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Marine & Coastal
Area: 968 km2
- Exceptional natural phenomenon (vii);
- Outstanding natural beauty (vii);
- Ecological processes (ix);
- Natural habitat for biodiversity (x);
- Significant number of rare, endemic and/or endangered species (x)
Location and Values: Tubbataha Reefs Natural Park is located in the centre of the Sulu Sea at the heart of southeast Asia’s Coral Triangle, the epicenter of the world’s coral richness and diversity. Its marine habitats include three coral atolls and a large area of deep sea, which supports a higher species diversity per unit area than the Great Barrier Reef and is rated by scuba divers as one of the world’s top diving destinations. The three coral atolls lie along a submarine ridge of extinct volcanoes, and each of them features a sand-filled tidal lagoon (on the summit of an underwater sea mount) and a steep outer reef slope into the deep ocean. The outer reef slopes have very clear water with walls of coral-hung crevices, overhangs, ledges and caverns supporting the area’s greatest diversity of corals, fish and other animals. The sandy lagoons have extensive sea-grass beds and two of them have tiny coralline sand cay islets with light vegetation that provide nesting sites for sea birds and two species of endangered marine turtles (green and hawksbill).
Conservation Status and Prospects. According to IUCN’s Conservation Outlook Assessment (2020) the conservation status of the Tubbataha Reefs Natural Park is ‘good, with some concerns’. The IUCN report notes that the whole of the park is protected as a no-take reserve and populations of important commercial fish species (such as tuna and mackerel) that were previously subject to heavy exploitation are recovering. Protection and management of the site is now highly effective so the values which were recognized by the site’s world heritage listing are being maintained and enhanced. Low level threats that are still causing some concern include illegal fishing, the impacts of increasing visitor pressure, pollution and solid waste (much of which is brought into the area from outside by the currents). Climate change is a potentially severe threat which may result in ocean acidification, sea surface temperature increases and coral bleaching but these impacts are not yet evident.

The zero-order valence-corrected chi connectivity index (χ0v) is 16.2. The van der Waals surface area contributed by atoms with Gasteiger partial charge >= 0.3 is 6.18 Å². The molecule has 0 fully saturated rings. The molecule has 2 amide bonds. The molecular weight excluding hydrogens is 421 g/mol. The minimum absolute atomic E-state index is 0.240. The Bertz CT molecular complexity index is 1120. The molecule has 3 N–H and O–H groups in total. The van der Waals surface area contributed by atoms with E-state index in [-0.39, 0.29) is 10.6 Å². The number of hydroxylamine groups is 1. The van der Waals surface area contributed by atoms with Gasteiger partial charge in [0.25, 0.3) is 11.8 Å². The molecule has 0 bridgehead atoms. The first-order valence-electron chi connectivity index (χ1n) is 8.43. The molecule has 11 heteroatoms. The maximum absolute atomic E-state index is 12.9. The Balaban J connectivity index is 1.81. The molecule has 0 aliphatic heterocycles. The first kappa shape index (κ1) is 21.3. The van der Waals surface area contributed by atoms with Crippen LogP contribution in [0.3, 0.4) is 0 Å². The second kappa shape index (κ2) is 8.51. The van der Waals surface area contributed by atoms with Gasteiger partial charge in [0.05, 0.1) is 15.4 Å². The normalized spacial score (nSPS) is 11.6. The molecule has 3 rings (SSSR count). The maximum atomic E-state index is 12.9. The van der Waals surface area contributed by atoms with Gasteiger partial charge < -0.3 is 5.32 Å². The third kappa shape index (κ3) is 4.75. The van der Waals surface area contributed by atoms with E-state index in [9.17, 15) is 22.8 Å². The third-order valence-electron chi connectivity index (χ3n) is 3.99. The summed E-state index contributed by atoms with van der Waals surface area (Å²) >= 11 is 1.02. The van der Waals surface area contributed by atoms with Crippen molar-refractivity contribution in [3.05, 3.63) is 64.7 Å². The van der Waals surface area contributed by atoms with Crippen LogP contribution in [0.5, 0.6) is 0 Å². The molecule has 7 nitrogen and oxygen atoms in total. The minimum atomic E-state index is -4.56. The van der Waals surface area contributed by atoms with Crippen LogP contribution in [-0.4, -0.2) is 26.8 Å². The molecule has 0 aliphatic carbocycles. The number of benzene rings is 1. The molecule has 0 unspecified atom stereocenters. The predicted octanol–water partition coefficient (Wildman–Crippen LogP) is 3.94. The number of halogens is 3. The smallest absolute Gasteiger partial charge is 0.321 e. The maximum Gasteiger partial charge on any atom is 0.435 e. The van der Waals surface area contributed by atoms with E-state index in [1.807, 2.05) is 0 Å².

The slideshow ‘tells the story’ of the Tubbataha Reefs Natural Park with a portfolio of photos that illustrate some of the main features of this outstanding place, with its extraordinary diversity of marine life. The reefs are accessed by visitors on live-aboard tourist vessels, fully equipped with necessary scuba diving equipment. There is very little to be seen above the water surface, but the two tiny coral islets on the North and South Atolls are shown, together with two important species of seabirds to be found here – the critically endangered Christmas Island Frigate Bird (a regular visitor) and crested terns (which breed on the South Island). The remainder of the slideshow demonstrates the great diversity of marine life – including corals, anemones, fish, turtles, manta rays, whale sharks as well as top predators such as tiger and hammerhead sharks. A short series showing a variety of colourful species of nudibranch (small marine ‘slugs’) is included, as well as other underwater icons such as clown anemone fish. Some extraordinary species of fish are so well camouflaged that they are difficult to make out, even in a closeup photo, as they hide in the sand, coral or seaweed waiting for their next meal.
The following Flickr photographers are acknowledged with thanks for their contributions to this slideshow: q phia, Stephen McGrath, Wikiwand, Francesco Veronesi, Gregg Yan, Andy Nelson, Jayvee Fernandez, Raymond, Matthew Paulson, Nik Wilets, Tom Gruber and Christian Jensen